Today, NHS England published its Combined Performance Summary, which provides data on key performance measures for March and April of this year. Here we show some of these statistics and how they compare with previous years.
In March, the Clinically-Led Review of NHS Access Standards Interim Report was released, which proposed some significant changes to many of the targets reported on here. While field testing is occurring, NHS England will continue to monitor performance against the current access standards that are set out in the NHS Constitution Handbook.
For interactive charts showing the quality of health and social care over time, please refer to our 200+ indicators.
- In April 2019, 14.9% of people attending A&E spent more than 4 hours from arrival to admission, transfer or discharge – the worst performance for April on record. There was a 1.5 percentage point increase on the previous month, and a 3.4 percentage point increase on April 2018.
- This deterioration in performance comes alongside a 7% increase in the average number of major A&E department (Type 1) attendances per day in April 2019 compared to April last year. In April 2019, there was a total of 1.3 million Type 1 A&E attendances, equating to an average of 44,400 attendances per day.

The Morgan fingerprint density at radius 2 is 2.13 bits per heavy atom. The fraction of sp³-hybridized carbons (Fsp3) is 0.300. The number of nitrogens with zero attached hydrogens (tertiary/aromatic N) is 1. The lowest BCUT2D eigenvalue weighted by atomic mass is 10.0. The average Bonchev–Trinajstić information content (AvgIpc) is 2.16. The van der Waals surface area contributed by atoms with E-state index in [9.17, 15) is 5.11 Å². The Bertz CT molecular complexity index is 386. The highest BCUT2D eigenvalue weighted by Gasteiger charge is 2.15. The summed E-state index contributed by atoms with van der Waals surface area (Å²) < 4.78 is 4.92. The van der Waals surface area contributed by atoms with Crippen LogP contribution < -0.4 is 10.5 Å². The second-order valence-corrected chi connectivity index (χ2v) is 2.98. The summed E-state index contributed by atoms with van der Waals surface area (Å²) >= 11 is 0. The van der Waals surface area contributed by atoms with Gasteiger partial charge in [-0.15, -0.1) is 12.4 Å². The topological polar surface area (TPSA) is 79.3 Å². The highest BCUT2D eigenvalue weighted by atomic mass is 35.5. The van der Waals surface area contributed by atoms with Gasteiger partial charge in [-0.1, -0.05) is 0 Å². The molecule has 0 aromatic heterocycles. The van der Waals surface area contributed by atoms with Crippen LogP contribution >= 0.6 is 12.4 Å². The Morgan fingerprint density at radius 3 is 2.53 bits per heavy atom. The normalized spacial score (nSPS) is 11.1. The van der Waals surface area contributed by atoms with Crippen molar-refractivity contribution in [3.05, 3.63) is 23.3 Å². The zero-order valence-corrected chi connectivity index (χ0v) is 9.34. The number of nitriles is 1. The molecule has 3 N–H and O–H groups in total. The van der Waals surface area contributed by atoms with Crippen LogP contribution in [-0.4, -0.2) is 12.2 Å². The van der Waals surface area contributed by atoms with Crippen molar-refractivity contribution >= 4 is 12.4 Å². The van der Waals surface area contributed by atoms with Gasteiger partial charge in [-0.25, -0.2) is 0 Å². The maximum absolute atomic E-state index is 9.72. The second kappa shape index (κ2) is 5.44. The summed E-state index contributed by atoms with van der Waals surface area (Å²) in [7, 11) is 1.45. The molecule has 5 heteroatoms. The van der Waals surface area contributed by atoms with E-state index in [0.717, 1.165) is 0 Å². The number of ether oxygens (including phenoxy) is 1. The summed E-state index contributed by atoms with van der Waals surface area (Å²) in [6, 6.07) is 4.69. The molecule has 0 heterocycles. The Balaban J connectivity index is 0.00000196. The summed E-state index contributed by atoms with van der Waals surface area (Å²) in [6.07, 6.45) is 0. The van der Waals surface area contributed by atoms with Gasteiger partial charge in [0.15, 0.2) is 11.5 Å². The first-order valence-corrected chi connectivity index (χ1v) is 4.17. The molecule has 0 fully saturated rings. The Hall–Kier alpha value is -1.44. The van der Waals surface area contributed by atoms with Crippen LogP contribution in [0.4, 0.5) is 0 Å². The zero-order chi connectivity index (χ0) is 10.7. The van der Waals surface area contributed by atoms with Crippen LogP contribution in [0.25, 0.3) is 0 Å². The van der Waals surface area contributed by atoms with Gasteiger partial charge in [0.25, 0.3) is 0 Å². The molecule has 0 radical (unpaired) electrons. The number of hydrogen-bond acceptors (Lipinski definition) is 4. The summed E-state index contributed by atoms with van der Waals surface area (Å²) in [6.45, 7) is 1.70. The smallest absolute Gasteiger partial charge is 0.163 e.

- Emergency admissions via A&E have been increasing year-on-year, reaching over 405,000 in April 2019. The average number of emergency admissions via A&E per day reached 13,512 in April, which is 8% higher than the same month last year. This increase may be related to the rise in same-day emergency care, where patients are treated and discharged on the same day as admission.
- 66,938 patients spent more than 4 hours waiting on a trolley from decision to admit to admission in April 2019. This is almost 40% higher than April of last year. In April 2019, 442 patients had a trolley wait of over 12 hours, which is almost 25% higher than the same month last year.
- Only five out of 133 major A&E departments met the four-hour A&E waiting time target in April 2019.
Treatment and diagnostic test waiting times
- The total number of people waiting to start consultant-led elective treatment remained above 4.3 million in March 2019.
- The proportion of people waiting over 18 weeks to start elective treatment reached 13.3% in March 2019. It has been over three years since the referral-to-treatment target was last met.
- In March 2019, 2.5% of patients had been waiting over 6 weeks for a diagnostic test, which is 0.4 percentage points higher than in March 2018.
Delayed transfers of care
- The total number of delayed transfer of care days increased slightly to 138,831 in March 2019, which is almost the same as it was in June 2015.
Cancer waiting times
- In March 2019, 20.3% of patients waited longer than two months to start their first treatment for cancer following an urgent GP referral. This is a 3.5 percentage point decrease on the previous month but 5 percentage points higher than in March 2018.
- The 62-day cancer target was last met over three years ago.